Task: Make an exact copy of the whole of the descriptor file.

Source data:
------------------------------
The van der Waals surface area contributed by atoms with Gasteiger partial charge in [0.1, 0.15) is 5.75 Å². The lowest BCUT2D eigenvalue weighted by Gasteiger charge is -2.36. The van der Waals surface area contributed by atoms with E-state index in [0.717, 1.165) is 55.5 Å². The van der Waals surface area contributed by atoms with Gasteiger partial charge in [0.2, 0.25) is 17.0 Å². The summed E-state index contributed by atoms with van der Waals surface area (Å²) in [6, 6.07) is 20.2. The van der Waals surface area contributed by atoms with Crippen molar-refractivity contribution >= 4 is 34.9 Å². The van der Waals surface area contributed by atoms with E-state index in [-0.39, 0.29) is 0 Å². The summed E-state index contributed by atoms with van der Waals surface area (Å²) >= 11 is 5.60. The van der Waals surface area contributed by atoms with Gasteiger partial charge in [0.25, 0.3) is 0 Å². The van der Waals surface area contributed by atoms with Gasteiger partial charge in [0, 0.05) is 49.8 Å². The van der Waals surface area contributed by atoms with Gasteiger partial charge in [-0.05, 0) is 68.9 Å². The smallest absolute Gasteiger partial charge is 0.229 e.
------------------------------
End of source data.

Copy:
The van der Waals surface area contributed by atoms with Gasteiger partial charge in [0.1, 0.15) is 5.75 Å². The lowest BCUT2D eigenvalue weighted by Gasteiger charge is -2.36. The van der Waals surface area contributed by atoms with E-state index in [0.717, 1.165) is 55.5 Å². The van der Waals surface area contributed by atoms with Gasteiger partial charge in [0.2, 0.25) is 17.0 Å². The summed E-state index contributed by atoms with van der Waals surface area (Å²) in [6, 6.07) is 20.2. The van der Waals surface area contributed by atoms with Crippen molar-refractivity contribution >= 4 is 34.9 Å². The van der Waals surface area contributed by atoms with E-state index in [-0.39, 0.29) is 0 Å². The summed E-state index contributed by atoms with van der Waals surface area (Å²) >= 11 is 5.60. The van der Waals surface area contributed by atoms with Gasteiger partial charge in [0.25, 0.3) is 0 Å². The van der Waals surface area contributed by atoms with Gasteiger partial charge in [0, 0.05) is 49.8 Å². The van der Waals surface area contributed by atoms with Gasteiger partial charge in [-0.05, 0) is 68.9 Å². The smallest absolute Gasteiger partial charge is 0.229 e.